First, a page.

The Supreme Court addressed this issue at the end of last year in Zurich Australian Insurance Limited t/a Zurich New Zealand v Cognition Education Limited  NZSC 188. Many construction contracts refer disputes to arbitration, and so the principles of this case are likely to impact construction disputes.
Cognition had made a claim under its policy with its insurer Zurich, which Zurich declined to pay. Cognition then applied to the Court for summary judgment to enforce the shortfall of the policy, even though there was an arbitration clause in the policy stating that any dispute would be settled by arbitration. In response, Zurich objected and sought a stay of the proceeding under Arbitration Act 1996 (art 8, Schedule 1).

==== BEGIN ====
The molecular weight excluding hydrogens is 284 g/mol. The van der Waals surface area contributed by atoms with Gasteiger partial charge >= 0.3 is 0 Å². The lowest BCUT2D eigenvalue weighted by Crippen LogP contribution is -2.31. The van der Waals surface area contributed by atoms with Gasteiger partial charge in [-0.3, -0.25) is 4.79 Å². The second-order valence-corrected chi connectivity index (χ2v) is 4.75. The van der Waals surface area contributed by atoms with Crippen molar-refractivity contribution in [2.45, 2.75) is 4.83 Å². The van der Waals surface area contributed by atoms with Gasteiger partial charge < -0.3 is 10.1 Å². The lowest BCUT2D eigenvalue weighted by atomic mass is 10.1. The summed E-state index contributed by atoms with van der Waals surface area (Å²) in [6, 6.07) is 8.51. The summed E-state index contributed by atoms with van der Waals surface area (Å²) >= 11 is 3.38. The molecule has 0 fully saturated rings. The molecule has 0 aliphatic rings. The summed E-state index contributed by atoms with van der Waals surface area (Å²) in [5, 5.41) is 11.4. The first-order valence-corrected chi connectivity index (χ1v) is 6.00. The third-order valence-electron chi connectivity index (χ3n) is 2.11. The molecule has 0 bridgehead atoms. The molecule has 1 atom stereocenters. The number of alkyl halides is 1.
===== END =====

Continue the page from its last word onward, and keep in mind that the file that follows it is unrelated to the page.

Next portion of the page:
The Supreme Court decided that the only way for parties to avoid arbitration when there is an arbitration clause in place is by demonstrating that there is no clear dispute. If the parties have agreed to arbitrate, the Court should first consider and determine whether to stay any court proceedings and refer the matter to arbitration. Only if that course is rejected (for example, because it is immediately obvious that there is no genuine dispute) should the application for summary judgment be considered. To examine the merits of disputes before considering a stay of proceedings, would undermine the purposes of the Arbitration Act 1996 which include achieving consistency with international arbitration regimes and limiting judicial involvement in the arbitral process.